8 Jan. 46

treatment, while at the same time it was not disapproved as far as the Norwegians were concerned.

"In February, after a conference with General Field Marshal Göring Reichsleiter Rosenberg informed the Ministerial Director in the office of the Four Year Plan, Wohlthat, only of the intention to prepare coal shipments to Norway to the named confidant Hagelin. Further details were discussed in a conference between Wohlthat, Staff Director Schickedanz, and Hagelin. Since Wohlthat received no further instructions from the General Field Marshal, Foreign Minister Von Ribbentrop — after a consultation with Reichsleiter Rosenberg — consented to expedite these shipments through his office. Based on a report of Reichsleiter Rosenberg to the Führer it was also arranged at this conference to pay Quisling through Scheidt as liaison 10,000 English pounds per month for the next 3 months, commencing on the 15th of March, to support his work."
This was paid through Scheidt, the man who was mentioned before.

Now the other document, D-629, is a letter from Defendant Keitel to the Defendant Ribbentrop, dated the 3rd of April 1940. I need trouble the Tribunal only with the first paragraph. The Defendant Keitel says:
"Dear Herr Von Ribbentrop:

"The military occupation of Denmark and Norway' has been, by command of the Führer long in preparation by the High Command of the Wehrmacht. The High Command of the Wehrmacht has therefore had ample time to occupy itself with all the questions connected with the carrying out of this operation. The time at your disposal for the political preparation of this operation is, on the contrary, very much shorter. I believe myself, therefore, to be acting in accordance with your ideas in transmitting to you herewith, not only these wishes of the Wehrmacht which would have to be fulfilled by the Governments in Oslo, Copenhagen and Stockholm for purely military reasons, but also I include a series of requests which certainly concern the Wehrmacht only indirectly but which are, however, of the greatest importance for the fulfillment of its task."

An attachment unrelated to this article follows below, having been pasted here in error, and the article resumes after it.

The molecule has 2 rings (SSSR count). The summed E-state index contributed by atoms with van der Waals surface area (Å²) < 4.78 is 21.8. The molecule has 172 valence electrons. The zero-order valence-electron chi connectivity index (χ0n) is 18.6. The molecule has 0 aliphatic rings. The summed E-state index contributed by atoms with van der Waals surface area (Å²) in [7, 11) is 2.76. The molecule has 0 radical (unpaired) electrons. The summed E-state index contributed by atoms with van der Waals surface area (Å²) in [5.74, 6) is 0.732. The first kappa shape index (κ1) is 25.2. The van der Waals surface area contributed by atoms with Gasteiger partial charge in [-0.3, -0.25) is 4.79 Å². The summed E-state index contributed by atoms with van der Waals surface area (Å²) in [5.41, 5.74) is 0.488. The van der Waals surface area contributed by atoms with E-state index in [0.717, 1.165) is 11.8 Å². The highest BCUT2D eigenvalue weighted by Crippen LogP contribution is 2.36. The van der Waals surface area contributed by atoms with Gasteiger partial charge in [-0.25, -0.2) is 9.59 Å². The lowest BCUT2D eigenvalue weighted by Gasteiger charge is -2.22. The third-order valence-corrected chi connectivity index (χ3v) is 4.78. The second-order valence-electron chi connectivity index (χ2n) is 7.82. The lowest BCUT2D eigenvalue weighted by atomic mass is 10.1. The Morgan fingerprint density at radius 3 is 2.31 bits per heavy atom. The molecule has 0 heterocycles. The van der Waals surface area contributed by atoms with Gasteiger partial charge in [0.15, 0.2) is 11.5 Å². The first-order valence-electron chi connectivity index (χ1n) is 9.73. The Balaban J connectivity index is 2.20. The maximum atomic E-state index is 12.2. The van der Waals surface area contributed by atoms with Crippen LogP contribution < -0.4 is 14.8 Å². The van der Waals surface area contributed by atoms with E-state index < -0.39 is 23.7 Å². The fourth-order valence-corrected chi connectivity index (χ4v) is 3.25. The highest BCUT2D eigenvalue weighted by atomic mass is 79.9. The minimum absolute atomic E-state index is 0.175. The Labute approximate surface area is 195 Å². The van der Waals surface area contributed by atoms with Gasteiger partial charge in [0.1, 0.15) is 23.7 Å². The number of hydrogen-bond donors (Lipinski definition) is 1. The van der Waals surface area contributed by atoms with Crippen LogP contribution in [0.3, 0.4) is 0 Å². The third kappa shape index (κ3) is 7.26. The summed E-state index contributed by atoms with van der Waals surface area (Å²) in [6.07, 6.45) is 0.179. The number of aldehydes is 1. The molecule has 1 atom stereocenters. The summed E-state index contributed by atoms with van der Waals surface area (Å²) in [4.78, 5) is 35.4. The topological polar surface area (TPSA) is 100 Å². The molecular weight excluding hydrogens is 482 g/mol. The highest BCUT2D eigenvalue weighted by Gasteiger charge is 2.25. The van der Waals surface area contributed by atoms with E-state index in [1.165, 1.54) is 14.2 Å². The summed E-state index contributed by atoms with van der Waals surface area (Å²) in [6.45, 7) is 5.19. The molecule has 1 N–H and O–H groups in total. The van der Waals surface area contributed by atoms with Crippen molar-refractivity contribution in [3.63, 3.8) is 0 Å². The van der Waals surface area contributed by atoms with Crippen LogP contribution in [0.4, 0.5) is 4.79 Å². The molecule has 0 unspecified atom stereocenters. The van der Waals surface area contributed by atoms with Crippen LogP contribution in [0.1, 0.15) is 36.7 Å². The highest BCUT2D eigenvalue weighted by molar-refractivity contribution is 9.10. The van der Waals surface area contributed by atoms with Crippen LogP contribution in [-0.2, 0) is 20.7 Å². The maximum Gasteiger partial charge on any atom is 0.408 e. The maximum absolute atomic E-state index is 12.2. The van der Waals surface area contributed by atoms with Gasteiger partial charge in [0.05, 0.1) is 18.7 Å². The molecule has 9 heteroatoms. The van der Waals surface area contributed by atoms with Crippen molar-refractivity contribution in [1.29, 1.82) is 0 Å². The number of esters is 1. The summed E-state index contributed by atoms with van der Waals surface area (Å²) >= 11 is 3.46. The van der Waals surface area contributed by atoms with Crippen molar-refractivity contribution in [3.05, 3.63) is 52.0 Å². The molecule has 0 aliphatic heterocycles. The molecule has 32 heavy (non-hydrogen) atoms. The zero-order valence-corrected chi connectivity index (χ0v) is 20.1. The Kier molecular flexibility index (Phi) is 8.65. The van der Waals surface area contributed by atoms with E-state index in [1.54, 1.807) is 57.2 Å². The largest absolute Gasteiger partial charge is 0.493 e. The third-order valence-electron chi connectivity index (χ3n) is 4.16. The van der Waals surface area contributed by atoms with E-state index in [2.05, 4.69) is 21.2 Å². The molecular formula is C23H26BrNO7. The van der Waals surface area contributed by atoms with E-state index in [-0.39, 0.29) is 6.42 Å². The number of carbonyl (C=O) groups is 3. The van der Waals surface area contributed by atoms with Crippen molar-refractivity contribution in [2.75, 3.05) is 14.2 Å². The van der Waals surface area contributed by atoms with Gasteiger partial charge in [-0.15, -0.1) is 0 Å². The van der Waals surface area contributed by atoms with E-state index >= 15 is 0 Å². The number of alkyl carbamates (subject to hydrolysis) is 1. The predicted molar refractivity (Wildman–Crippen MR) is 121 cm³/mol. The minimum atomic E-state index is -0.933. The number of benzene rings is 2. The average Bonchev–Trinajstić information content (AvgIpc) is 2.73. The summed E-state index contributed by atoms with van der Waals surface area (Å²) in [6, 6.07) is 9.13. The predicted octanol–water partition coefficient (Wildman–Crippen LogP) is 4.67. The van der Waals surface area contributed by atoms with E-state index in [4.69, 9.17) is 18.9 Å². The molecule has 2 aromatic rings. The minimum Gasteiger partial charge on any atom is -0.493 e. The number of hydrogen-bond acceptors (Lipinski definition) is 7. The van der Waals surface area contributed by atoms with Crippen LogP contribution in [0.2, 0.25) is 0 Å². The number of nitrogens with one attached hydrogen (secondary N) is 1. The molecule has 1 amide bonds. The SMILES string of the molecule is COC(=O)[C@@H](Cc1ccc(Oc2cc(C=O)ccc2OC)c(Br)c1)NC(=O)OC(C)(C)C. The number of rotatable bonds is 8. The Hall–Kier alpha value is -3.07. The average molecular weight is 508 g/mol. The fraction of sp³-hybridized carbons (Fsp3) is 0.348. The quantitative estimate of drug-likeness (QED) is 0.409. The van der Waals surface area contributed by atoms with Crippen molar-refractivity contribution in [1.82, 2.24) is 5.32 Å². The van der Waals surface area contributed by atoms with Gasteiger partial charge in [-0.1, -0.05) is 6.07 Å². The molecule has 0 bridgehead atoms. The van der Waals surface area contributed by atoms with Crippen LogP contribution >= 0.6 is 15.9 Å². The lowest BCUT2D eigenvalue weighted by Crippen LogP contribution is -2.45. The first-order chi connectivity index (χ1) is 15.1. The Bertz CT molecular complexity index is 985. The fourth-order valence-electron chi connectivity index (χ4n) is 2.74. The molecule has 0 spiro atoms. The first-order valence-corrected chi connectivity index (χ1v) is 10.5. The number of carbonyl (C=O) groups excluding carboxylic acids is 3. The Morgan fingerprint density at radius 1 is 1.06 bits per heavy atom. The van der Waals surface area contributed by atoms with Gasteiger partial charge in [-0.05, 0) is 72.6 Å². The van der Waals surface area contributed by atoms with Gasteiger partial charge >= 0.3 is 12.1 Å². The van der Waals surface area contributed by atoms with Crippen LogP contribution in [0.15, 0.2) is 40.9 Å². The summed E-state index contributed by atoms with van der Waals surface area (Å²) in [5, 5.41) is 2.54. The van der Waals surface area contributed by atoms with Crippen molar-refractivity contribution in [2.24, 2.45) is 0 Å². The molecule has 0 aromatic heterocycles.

Then he proceeds to ask that the Foreign Office get in touch with certain commanders. The important point for which I read it to the Tribunal — as far as I know, for the first time — is that there we have the Defendant Keitel saying quite clearly that the military occupation of Denmark and Norway has been long in preparation. And it is interesting when one looks back to the official life of Ribbentrop,